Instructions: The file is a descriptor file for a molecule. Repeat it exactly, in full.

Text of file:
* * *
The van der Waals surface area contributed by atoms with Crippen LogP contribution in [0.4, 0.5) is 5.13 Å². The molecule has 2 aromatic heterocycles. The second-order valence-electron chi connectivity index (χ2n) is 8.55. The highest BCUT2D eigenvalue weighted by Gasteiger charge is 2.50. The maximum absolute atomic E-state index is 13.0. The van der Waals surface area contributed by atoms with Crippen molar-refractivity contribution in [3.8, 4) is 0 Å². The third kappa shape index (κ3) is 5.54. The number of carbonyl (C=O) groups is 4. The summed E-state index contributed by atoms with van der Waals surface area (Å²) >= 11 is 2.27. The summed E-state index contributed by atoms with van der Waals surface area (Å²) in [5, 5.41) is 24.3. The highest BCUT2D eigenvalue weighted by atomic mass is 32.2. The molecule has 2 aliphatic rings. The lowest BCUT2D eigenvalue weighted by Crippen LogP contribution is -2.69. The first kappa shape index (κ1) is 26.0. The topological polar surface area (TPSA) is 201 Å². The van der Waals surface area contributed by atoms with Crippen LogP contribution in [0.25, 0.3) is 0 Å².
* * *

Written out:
The van der Waals surface area contributed by atoms with Crippen LogP contribution in [0.4, 0.5) is 5.13 Å². The molecule has 2 aromatic heterocycles. The second-order valence-electron chi connectivity index (χ2n) is 8.55. The highest BCUT2D eigenvalue weighted by Gasteiger charge is 2.50. The maximum absolute atomic E-state index is 13.0. The van der Waals surface area contributed by atoms with Crippen molar-refractivity contribution in [3.8, 4) is 0 Å². The third kappa shape index (κ3) is 5.54. The number of carbonyl (C=O) groups is 4. The summed E-state index contributed by atoms with van der Waals surface area (Å²) >= 11 is 2.27. The summed E-state index contributed by atoms with van der Waals surface area (Å²) in [5, 5.41) is 24.3. The highest BCUT2D eigenvalue weighted by atomic mass is 32.2. The molecule has 2 aliphatic rings. The lowest BCUT2D eigenvalue weighted by Crippen LogP contribution is -2.69. The first kappa shape index (κ1) is 26.0. The topological polar surface area (TPSA) is 201 Å². The van der Waals surface area contributed by atoms with Crippen LogP contribution in [0.25, 0.3) is 0 Å².